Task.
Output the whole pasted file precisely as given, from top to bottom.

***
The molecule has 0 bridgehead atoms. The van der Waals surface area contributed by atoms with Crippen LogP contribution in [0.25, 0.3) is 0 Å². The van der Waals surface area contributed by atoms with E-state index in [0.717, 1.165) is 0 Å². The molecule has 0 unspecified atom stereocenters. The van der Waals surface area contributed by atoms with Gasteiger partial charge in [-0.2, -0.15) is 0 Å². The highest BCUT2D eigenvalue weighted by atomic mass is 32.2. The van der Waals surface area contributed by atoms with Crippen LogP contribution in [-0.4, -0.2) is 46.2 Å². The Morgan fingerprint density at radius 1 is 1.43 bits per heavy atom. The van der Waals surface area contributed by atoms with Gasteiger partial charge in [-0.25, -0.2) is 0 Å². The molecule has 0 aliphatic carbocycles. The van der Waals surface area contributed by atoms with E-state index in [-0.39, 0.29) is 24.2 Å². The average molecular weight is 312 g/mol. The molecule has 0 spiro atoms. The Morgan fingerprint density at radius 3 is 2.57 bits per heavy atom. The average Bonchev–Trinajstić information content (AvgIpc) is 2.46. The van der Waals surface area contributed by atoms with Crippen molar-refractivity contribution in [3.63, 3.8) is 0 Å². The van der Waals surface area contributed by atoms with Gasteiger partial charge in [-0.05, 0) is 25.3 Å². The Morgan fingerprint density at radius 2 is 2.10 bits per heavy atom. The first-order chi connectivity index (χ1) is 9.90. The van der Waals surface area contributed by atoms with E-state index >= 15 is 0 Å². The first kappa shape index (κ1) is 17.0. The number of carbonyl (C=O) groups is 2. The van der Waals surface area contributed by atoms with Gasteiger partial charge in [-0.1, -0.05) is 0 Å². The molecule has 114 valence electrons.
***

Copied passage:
The molecule has 0 bridgehead atoms. The van der Waals surface area contributed by atoms with Crippen LogP contribution in [0.25, 0.3) is 0 Å². The van der Waals surface area contributed by atoms with E-state index in [0.717, 1.165) is 0 Å². The molecule has 0 unspecified atom stereocenters. The van der Waals surface area contributed by atoms with Gasteiger partial charge in [-0.2, -0.15) is 0 Å². The highest BCUT2D eigenvalue weighted by atomic mass is 32.2. The van der Waals surface area contributed by atoms with Crippen LogP contribution in [-0.4, -0.2) is 46.2 Å². The Morgan fingerprint density at radius 1 is 1.43 bits per heavy atom. The van der Waals surface area contributed by atoms with Gasteiger partial charge in [-0.25, -0.2) is 0 Å². The molecule has 0 aliphatic carbocycles. The van der Waals surface area contributed by atoms with E-state index in [-0.39, 0.29) is 24.2 Å². The average molecular weight is 312 g/mol. The molecule has 0 spiro atoms. The Morgan fingerprint density at radius 3 is 2.57 bits per heavy atom. The average Bonchev–Trinajstić information content (AvgIpc) is 2.46. The van der Waals surface area contributed by atoms with Crippen molar-refractivity contribution in [3.63, 3.8) is 0 Å². The van der Waals surface area contributed by atoms with Gasteiger partial charge in [-0.05, 0) is 25.3 Å². The Morgan fingerprint density at radius 2 is 2.10 bits per heavy atom. The first-order chi connectivity index (χ1) is 9.90. The van der Waals surface area contributed by atoms with E-state index >= 15 is 0 Å². The first kappa shape index (κ1) is 17.0. The number of carbonyl (C=O) groups is 2. The van der Waals surface area contributed by atoms with Gasteiger partial charge in [-0.1, -0.05) is 0 Å². The molecule has 114 valence electrons.